nishantsagar8317-Aug-07 23:32
membernishantsagar8317-Aug-07 23:32 
QuestionInteresting article but a few questions Pin
Jon Masters15-Aug-07 0:08
memberJon Masters15-Aug-07 0:08 
AnswerRe: Interesting article but a few questions Pin
Kamal Singh D. Kharayat15-Aug-07 21:29
memberKamal Singh D. Kharayat15-Aug-07 21:29 
GeneralRe: Interesting article but a few questions Pin
Jon Masters16-Aug-07 0:01
memberJon Masters16-Aug-07 0:01 
Haha! No not on opposite sides of the LOC although as it happens, I did once live in Murree in Pakistan but I didn't join in Smile | :) . We're just two engineers trying to do the best by our customers, I'll try to use more smileys in future Smile | :)

Also, I realise that the whole System.Messaging thing was not the main point of your excellent and very useful article, and you just mentioned it in passing. I also realise that you're not passing judgement on whether or not it's a good idea, just explaining how to do it Smile | :) . The only reason I brought it up was because it's something I recently tried and I've not managed to convince myself that it's a good solution Smile | :) . I do like the article, honest!

Wrt the System.Messaging dll, I just did it again, importing it using management studio and I get the message 'Create Failed for SqlAssembly System.Messaging... Warning: The .Net frameworks assembly 'system.messaging' are registering is not fully tested in the SQL hosted environment.' and management studio won't load it. If you use a query instead, you're right it does load the assembly and its dependencies, but obviously they all produce the same warning. Also, I notice that System.Messaging dependencies include System.Windows.Forms. Presumably there's a dialog class somewhere in System.Messaging that needs it but I'm not sure I want that in my database too.

So let's say we use it anyway and we run into a problem and I call MS support and tell them what I'm doing. The risk I take is that I'm told that the assembly hasn't been tested in that environment, I was told that when I loaded it into SQL Server and I'm on my own Sigh | :sigh: . Now I'm sure MS tech support is more helpful than that but I need to convince my management too Smile | :)

Regarding the threads, processes, state etc when I thought about it initially I thought the same as you (and I have to say that I'm not a database expert by any stretch of the imagination so I'm working mainly on assumption here) however, this is all fine if your solution must scale up but what effect is scaling out going to have? Also, when I say that my objects are at the mercy of Sql Server, what I mean is, at what stage will my assembly be loaded into memory and how long is it going to stay there? Which thread will be executing my code (I assume it could be more than one)? I would suggest that the minute you find yourself having to ask questions like that, the code needs to come out of the database because it's probably in the wrong place.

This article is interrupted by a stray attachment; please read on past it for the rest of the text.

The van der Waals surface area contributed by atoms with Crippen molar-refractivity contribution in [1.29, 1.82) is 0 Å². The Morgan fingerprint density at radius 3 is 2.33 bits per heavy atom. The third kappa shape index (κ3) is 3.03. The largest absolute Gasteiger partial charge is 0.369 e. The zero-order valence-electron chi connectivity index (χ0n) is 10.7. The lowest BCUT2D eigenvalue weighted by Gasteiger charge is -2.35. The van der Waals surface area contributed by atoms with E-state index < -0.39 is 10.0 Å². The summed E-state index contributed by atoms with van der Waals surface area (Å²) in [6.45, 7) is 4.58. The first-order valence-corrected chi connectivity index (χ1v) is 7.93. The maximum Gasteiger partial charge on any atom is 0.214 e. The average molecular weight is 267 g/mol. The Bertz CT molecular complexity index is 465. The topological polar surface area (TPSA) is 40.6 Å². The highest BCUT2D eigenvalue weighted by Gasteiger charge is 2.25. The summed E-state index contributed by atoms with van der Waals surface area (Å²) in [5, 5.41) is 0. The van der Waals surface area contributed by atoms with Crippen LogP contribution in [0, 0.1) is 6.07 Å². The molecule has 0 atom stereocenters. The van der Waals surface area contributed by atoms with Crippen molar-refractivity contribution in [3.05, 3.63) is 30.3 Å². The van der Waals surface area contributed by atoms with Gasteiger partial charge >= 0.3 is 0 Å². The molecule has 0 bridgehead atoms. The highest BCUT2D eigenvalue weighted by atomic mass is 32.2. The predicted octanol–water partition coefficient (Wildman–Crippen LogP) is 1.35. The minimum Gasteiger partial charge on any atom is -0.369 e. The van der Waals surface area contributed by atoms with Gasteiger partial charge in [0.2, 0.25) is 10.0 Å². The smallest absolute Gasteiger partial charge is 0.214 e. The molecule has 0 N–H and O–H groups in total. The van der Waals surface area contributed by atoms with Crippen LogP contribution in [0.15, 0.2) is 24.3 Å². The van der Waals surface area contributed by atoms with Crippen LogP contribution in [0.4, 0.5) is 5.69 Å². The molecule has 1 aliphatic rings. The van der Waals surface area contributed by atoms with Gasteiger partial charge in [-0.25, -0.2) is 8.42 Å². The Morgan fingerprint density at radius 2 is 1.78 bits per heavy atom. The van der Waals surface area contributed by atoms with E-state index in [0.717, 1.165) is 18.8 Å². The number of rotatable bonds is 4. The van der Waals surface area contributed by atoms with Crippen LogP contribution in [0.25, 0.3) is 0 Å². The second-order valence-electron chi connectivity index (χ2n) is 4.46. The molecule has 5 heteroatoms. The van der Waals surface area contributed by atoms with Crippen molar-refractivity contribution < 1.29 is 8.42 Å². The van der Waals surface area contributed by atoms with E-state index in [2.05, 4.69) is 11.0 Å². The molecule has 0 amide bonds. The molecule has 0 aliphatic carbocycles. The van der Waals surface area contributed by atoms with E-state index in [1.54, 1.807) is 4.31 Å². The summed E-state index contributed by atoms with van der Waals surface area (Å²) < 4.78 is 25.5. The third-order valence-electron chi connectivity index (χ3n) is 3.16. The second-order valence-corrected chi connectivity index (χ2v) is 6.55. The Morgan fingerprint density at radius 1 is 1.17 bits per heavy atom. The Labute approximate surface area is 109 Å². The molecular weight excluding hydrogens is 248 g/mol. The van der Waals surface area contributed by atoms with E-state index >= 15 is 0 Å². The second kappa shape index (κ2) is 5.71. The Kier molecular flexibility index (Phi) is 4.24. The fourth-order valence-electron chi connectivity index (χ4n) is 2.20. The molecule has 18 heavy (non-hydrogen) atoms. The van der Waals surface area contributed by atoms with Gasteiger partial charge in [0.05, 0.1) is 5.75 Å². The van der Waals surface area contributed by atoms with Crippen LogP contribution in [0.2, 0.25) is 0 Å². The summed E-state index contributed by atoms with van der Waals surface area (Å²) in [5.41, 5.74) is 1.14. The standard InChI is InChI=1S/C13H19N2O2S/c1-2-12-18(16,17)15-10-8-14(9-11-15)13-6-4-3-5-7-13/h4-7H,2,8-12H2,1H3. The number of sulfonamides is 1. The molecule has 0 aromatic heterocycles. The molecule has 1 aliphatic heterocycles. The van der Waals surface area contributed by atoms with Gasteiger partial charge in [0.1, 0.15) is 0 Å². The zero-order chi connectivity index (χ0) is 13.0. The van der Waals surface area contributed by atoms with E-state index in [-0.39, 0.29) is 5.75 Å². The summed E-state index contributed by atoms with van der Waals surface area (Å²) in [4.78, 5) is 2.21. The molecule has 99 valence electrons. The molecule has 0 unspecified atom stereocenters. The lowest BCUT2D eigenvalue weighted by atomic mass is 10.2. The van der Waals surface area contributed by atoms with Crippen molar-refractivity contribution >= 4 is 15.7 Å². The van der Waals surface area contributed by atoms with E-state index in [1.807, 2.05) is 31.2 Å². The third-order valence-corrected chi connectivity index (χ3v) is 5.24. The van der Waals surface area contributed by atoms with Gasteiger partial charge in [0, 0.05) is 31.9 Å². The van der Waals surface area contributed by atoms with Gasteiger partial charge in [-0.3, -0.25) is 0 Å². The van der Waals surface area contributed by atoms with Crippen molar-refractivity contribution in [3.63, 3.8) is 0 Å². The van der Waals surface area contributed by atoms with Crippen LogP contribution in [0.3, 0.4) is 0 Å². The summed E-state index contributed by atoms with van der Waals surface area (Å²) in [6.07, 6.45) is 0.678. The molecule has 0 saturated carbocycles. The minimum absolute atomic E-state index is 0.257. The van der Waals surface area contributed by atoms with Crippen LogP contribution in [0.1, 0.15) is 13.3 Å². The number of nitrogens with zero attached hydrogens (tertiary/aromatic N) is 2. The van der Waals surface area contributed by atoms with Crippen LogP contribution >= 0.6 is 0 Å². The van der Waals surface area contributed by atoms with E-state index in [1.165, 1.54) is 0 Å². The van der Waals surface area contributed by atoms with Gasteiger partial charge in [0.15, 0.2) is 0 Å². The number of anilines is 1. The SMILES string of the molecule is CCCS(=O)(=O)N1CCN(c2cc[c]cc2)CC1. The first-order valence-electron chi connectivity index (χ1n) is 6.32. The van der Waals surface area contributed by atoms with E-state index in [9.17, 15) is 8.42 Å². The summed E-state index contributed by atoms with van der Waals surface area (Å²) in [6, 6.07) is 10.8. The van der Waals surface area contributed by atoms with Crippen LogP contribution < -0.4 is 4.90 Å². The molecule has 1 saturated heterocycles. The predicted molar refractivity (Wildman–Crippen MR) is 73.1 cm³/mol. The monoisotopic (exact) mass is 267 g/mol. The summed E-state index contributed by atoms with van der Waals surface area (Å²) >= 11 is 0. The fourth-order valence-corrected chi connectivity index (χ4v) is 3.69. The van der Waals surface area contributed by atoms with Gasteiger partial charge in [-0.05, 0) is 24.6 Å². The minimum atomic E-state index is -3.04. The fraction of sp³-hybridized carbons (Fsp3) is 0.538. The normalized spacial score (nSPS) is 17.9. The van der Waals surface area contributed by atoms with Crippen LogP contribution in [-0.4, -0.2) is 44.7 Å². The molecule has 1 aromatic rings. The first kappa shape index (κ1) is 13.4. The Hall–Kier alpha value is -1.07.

BTW, am I right in thinking that the assembly is actually copied into the database? In which case, how do you handle software upgrades? In order to update the CLR code you'd have to drop the assembly and re-create it but that means also dropping anything in the database that is dependent on it e.g. stored procedures, triggers etc and re-creating those too.

Now I know that in an ideal world all of our systems are really well designed and silly and obvious things like that are picked up during the design process but as I'm sure we both know, the reality tends to be somewhat different Smile | :)

I think that all I'm really trying to say to anyone interested in doing something like this is that:

1. IMO this article is great and it will tell you everything you need to know;
2. Having the ability to run CLR code from Sql Server is great but...
3. As with all these things, understand the limitations and use it with caution. Smile | :)

Jon Masters
Lead Software Engineer
GeneralRe: Interesting article but a few questions Pin
Kamal Singh D. Kharayat16-Aug-07 0:43
memberKamal Singh D. Kharayat16-Aug-07 0:43 
GeneralRe: Interesting article but a few questions Pin
Jon Masters16-Aug-07 1:08
memberJon Masters16-Aug-07 1:08 
GeneralExcellent!!!!!!!!!!!!!!! Pin
Rashmi Patel RJ14-Aug-07 4:06
memberRashmi Patel RJ14-Aug-07 4:06 
GeneralVery Help Full Pin
sneharahul14-Aug-07 2:55
membersneharahul14-Aug-07 2:55 
GeneralInteresting Pin
lallous13-Aug-07 22:37
memberlallous13-Aug-07 22:37